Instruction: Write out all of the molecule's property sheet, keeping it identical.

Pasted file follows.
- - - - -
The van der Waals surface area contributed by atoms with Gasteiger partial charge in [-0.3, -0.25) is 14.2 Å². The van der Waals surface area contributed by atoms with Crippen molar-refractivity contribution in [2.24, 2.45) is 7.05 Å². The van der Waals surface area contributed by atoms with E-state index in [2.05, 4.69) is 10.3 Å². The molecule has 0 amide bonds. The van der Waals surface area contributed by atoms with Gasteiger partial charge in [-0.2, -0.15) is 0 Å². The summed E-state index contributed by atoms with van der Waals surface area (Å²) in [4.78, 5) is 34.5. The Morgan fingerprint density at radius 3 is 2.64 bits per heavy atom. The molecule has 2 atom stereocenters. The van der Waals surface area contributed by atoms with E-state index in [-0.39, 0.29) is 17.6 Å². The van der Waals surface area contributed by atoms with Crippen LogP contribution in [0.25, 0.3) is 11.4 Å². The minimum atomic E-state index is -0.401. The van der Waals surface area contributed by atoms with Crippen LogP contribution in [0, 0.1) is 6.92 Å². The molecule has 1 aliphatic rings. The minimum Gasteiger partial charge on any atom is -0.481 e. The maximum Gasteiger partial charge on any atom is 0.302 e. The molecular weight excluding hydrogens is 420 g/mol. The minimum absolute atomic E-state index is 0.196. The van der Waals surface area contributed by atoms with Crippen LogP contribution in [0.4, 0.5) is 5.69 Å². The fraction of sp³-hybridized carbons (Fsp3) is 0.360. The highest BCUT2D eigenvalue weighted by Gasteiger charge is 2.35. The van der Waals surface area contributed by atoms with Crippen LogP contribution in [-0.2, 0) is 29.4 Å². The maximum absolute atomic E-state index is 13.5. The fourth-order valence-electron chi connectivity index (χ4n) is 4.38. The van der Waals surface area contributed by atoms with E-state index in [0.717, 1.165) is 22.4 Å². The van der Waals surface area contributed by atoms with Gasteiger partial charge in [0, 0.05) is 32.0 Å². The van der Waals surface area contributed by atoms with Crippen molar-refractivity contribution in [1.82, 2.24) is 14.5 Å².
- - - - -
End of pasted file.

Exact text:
The van der Waals surface area contributed by atoms with Gasteiger partial charge in [-0.3, -0.25) is 14.2 Å². The van der Waals surface area contributed by atoms with Crippen molar-refractivity contribution in [2.24, 2.45) is 7.05 Å². The van der Waals surface area contributed by atoms with E-state index in [2.05, 4.69) is 10.3 Å². The molecule has 0 amide bonds. The van der Waals surface area contributed by atoms with Gasteiger partial charge in [-0.2, -0.15) is 0 Å². The summed E-state index contributed by atoms with van der Waals surface area (Å²) in [4.78, 5) is 34.5. The Morgan fingerprint density at radius 3 is 2.64 bits per heavy atom. The molecule has 2 atom stereocenters. The van der Waals surface area contributed by atoms with E-state index in [-0.39, 0.29) is 17.6 Å². The van der Waals surface area contributed by atoms with Crippen LogP contribution in [0.25, 0.3) is 11.4 Å². The minimum atomic E-state index is -0.401. The van der Waals surface area contributed by atoms with Crippen LogP contribution in [0, 0.1) is 6.92 Å². The molecule has 1 aliphatic rings. The minimum Gasteiger partial charge on any atom is -0.481 e. The maximum Gasteiger partial charge on any atom is 0.302 e. The molecular weight excluding hydrogens is 420 g/mol. The minimum absolute atomic E-state index is 0.196. The van der Waals surface area contributed by atoms with Crippen LogP contribution in [0.4, 0.5) is 5.69 Å². The fraction of sp³-hybridized carbons (Fsp3) is 0.360. The highest BCUT2D eigenvalue weighted by Gasteiger charge is 2.35. The van der Waals surface area contributed by atoms with Crippen LogP contribution in [-0.2, 0) is 29.4 Å². The maximum absolute atomic E-state index is 13.5. The fourth-order valence-electron chi connectivity index (χ4n) is 4.38. The van der Waals surface area contributed by atoms with E-state index in [0.717, 1.165) is 22.4 Å². The van der Waals surface area contributed by atoms with Gasteiger partial charge in [0, 0.05) is 32.0 Å². The van der Waals surface area contributed by atoms with Crippen molar-refractivity contribution in [1.82, 2.24) is 14.5 Å².